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Honey Girl is a Tender Exploration of Identity and Place

Honey Girl is a Tender Exploration of Identity and Place

Author: Molly Catherine Turner

March 2, 2021

Morgan Rogers’ debut novel, Honey Girl, follows freshly minted Ph.D. in Astronomy, Dr. Grace Porter. After being set on one path for the last eleven years (her education), and finally graduating with her doctorate, Grace is at a loss as to what comes next.

Her perfect plan soon falls apart when she drunkenly marries a stranger on her graduation trip in Las Vegas and feels drawn to her unknown wife long after they go their separate ways. As the job rejection letters pile up in her hometown of Portland, Grace decides to take a chance and stay with her wife, Yuki, on the opposite side of the country in New York, shocking her close friends and strict ex-military father (who thinks she has a summer internship).

While staying with Yuki, Grace is in a temporary, safe bubble of love, isolated from her problems and anxieties. But when her professor emails her about more job opportunities, she and Yuki finally have to confront the world outside them, and Grace her deeper issues.

Honey Girl is a unique and beautifully written novel. Written in third-person present, it may take a few pages to mentally adjust to the prose, simply due to the fact that it’s a tense/perspective not often used. However, the overall diction and structure of the sentences are highly poetic which lends itself to the immediacy of third-person present. 

Furthermore, the lyricism of the novel lends itself to gorgeous and lyrical writing. This is best seen in the way that Rogers uses astronomy as an extended metaphor throughout the novel, describing astronomy and the universe itself as “romance and mystery and poetic storytelling…within us.” In Honey Girl, astronomy itself is Grace’s “love language,” the way she connects with the world around her. In one of the novel’s more romantic scenes, Grace and Yuki go to an Earth and Space Center where Grace finally shows Yuki who she is: “Yuki listening so earnestly makes her loose and flushed and impassioned. It makes her want to tell Yuki all the ridiculous notions of the universe she keeps tucked under her breastbone, out of sight but thumping just as steadily as her beating heart.”

The stars and sky are Grace’s one consistent guide as she explores her quarter-life crisis. On the surface level, Grace is like any other millennial who suffers from burnout, decision fatigue, mental health issues, and cannot find a job, despite being highly qualified and educated. However, unlike any other millennial, these issues are compounded by systemic oppression thanks to Grace’s specific identities as a Black, queer woman, which the novel deftly explores and unpacks. At the beginning of the novel, Grace herself is afraid to acknowledge this truth herself, having shoved aside the years of pain due to racism and homophobia in her highly heteronormative and white-dominated field of academia. She also believes she simply can’t acknowledge the truth of what is happening to her due to her father’s rigid expectations for success. However, as she spends time with Yuki, Grace discovers that success may look completely different than she had imagined it, even if that also takes time for her to come to terms with.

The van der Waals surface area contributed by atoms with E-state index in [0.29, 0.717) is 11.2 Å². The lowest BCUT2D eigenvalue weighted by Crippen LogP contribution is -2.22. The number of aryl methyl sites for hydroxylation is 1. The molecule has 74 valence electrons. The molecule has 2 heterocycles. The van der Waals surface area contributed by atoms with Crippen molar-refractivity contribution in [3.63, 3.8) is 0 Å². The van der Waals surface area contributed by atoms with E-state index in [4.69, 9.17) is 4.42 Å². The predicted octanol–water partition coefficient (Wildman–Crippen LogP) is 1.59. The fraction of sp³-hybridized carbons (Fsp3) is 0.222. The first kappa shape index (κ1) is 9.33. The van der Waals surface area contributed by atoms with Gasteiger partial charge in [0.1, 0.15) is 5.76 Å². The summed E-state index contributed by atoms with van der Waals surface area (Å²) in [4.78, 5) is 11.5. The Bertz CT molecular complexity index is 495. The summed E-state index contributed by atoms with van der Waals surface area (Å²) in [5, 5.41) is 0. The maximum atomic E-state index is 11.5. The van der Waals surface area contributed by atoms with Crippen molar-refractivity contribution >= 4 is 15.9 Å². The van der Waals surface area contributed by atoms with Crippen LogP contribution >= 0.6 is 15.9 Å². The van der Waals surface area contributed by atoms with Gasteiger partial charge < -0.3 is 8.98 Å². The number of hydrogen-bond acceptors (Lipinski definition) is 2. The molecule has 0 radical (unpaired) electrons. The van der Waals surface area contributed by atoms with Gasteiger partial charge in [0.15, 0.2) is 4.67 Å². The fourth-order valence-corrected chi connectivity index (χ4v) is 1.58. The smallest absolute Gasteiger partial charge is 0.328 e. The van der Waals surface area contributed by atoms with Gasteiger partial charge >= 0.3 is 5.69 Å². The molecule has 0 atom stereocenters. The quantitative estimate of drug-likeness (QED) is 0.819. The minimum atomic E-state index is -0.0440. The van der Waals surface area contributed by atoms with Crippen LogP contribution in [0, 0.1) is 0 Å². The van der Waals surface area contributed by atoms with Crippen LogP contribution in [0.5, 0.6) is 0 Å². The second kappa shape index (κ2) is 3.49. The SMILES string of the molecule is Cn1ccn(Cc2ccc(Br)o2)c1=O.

Billed as a queer millennial rom-com, Honey Girl is three of those things, but it’s rarely comedic. The biggest issue with Honey Girl isn’t an issue with Honey Girl at all, but its marketing. While the hook of the book is a drunken wedding to a stranger in Las Vegas, a trope often used in romance novels but rarely seen from a queer perspective, the romance is not really a central element to Honey Girl. There are large sections of the novel in which Grace and Yuki don’t speak (for necessary reasons). The novel, as its title indicates, is about the Honey Girl herself, Grace, and her journey to find herself and her place in the world. If readers go in expecting a frothy rom-com, they may be disappointed by the novel’s deeper, thoughtful ruminations on self and the universe. But if readers know upfront that the novel is a tender exploration of identity and place that also has a sweet love story, there’s no way they’ll be able to resist the golden warmth of Honey Girl’s necessary and unique coming-of-age story. 

Honey Girl
by Morgan Rogers 
Park Row Books
Paperback, 9780778311027, February 2021
Molly Catherine Turner photo

About: Molly Catherine Turner

Molly Catherine Turner is a writer based in Oklahoma. She wrote her masters thesis on the ideology of rap and has presented on various pop culture phenomena as Girls, Luke Cage, Toddlers & Tiaras, and Magic Mike at conferences across the country. Her work has been featured on Lambda Literary, Culturess, Dork Side of the Force, and ScreenRant.

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